Wednesday, February 9, 2011

Adventurous Friend or Relative Wanted


The right traveler will possess the following characteristics:

                               1) Excellent navigational skills
                               2) Enjoys people (in mass)
                               3) Light eater (rules you out Marin)
                               4) Follows directions quickly and decisively
                               5) First Aid certificate, a plus
                               6) Strong throwing arm (especially with rocks)
                               7) Genuine love of nature & the outdoors (likes tenting, rafting, & crocodiles)
                               8) Doesn't sunburn easily
                               9) Fleet of foot
                              10) Strong chanting voice

 Should you have these outstanding qualifications and are free to travel February 18-26, 2011, please call   (+46-72-734-9247). A free trip of a lifetime awaits you! When will you ever again have a chance to join a Revolution? Tour guides are in short supply, but come on, how tough can it be to find a couple of  pyramids in a desert? The Nile Cruises are not filling up like they use to, but rafting can be so much more exciting and it gets you closer to the wildlife! One man's loss (IBM is not allowing any of their employees to travel to Egypt), can be your gain.

Please bring with you a GPS, lots of cash (I hear they are having trouble keeping the banks open), poster board & markers, bullhorn, tent-making materials, and clean water!

Tuesday, February 8, 2011

I'm Back!

So what is the toughest part of living in Sweden?
     The month of January! Gunnar and I were not quite as bright as Tom. A nice 12 day trip to the states is the best way to get through January in Sweden. Many of my friends, and those in my social network, also figured this out, and spent a large part of the month in their home country. So it was pretty much, Gunnar and me, and a million other strangers here in  beautiful snow covered Stockholm.
     The second, most asked question from my blog; what bothers you the most in January, the lack of light or the extreme cold? Neither, as I mentioned before, a few fun lights which get turned on as you enter, has held off any ill effects of short days. (However, when we traveled and left no lights on, several of my plants died. This is the first time I have ever encountered that. Good thing we left Gunnar with his very own sunlamp!) And the cold, is just a matter of dressing correctly. So far, I have never found it too cold to walk. However, the difficult part of the weather here, is the ice that forms on all the Stockholm sidewalks. No one shovels, I believe that is because  there is just too much snow and it falls so frequently. Anyway, in January, three inches of ice covers all sidewalks, and as you might guess, it is just a matter of time, if you walk everywhere, until you slip. And ,of course, I did.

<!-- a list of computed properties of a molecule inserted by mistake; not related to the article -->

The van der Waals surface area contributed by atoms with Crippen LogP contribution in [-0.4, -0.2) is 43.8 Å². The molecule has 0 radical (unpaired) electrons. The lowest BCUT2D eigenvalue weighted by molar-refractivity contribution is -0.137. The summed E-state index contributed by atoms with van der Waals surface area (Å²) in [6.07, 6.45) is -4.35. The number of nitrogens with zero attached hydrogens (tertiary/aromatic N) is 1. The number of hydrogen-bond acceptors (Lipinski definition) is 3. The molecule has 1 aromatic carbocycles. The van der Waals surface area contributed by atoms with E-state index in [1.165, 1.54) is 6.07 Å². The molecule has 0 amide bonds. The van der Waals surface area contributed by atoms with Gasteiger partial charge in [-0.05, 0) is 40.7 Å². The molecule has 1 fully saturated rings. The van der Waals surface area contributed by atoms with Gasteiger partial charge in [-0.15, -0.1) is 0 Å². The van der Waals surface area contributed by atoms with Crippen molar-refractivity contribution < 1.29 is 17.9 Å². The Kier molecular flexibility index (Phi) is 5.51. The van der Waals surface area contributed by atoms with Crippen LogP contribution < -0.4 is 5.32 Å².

The toughest part of living in Stockholm is the month of January, and the toughest part of January is the disappearance of your social network, friends, and spouse. And the inability to get out and be mobile. This is why I brought a cat! Gunnar, books, and bridge, got me through January.
     When you are isolated, you get to know yourself  better. There are three things I need to be happy. 1) Something to love. You have no idea how close the little fellow and I are now! 2) Something to do. I read two books a week, and have learned how to play bridge. 3) Something to look forward to. I mapped out our trip to Egypt. So this is how I spent my January, and perhaps why you haven't heard much from Stockholm. January was a struggle for me, but Gunnar and I were happy!

Tuesday, December 28, 2010

Santa Comes To Stockholm

Santa Arrives- no chimney, enters thru electrical outlet

The Christmas Feast-yes that's turkey( OK,what would you cook it on? The range is 50-250. Betty Crocker says 325)

For You Chad, a real tree all handmade Swedish ornaments

The girls debating over kitchen clean up. Dad is downstairs doing it!

Dad greeted us at the airport on Dec. 22nd. It had been a wonderful trip, but both of us were looking forward to Christmas with Dad in Stockholm. It was extremely cold -15, and blanketed in snow. We knew Santa would have no problems getting through. We were a little concerned about his team;  reindeer blankets, mittens, hats, and even pate' covers the shelves of many of Stockholm's best retailers. But we knew at least Rudolph would make it. Nobody would be so cruel as to take down that buck with the red nose. And with Santa starting his journey in Finland around the Artic Circle, even with just one reindeer, we figured he could make it this far.

In Sweden, the big day of celebration is Dec. 24th. Everything closes early, and people go home to churches, feasts, and present opening. There is a special drink called glogg, which is served during the holidays. It is a blend of two bottles of red wine, two cups of vodka, and wonderful spices and cinnamon. It takes away the Swedish chill. For Tom, Marin, and  I, the 24th brought a banquet of turkey, stuffing, homemade pickles, olives, potatoes, cauliflower, and artichokes. The feast was followed by the IPAD Game of Life (Mom won), Wizzard (Mom won), Careers (Mom won), do we see a pattern here? Frustrated, a few want to bed early. But, on the 25th, Marin came back strong to mash Mom and Dad in the game of hearts. Chad, I was really missing you buddy, the level of competition dropped sorely this year!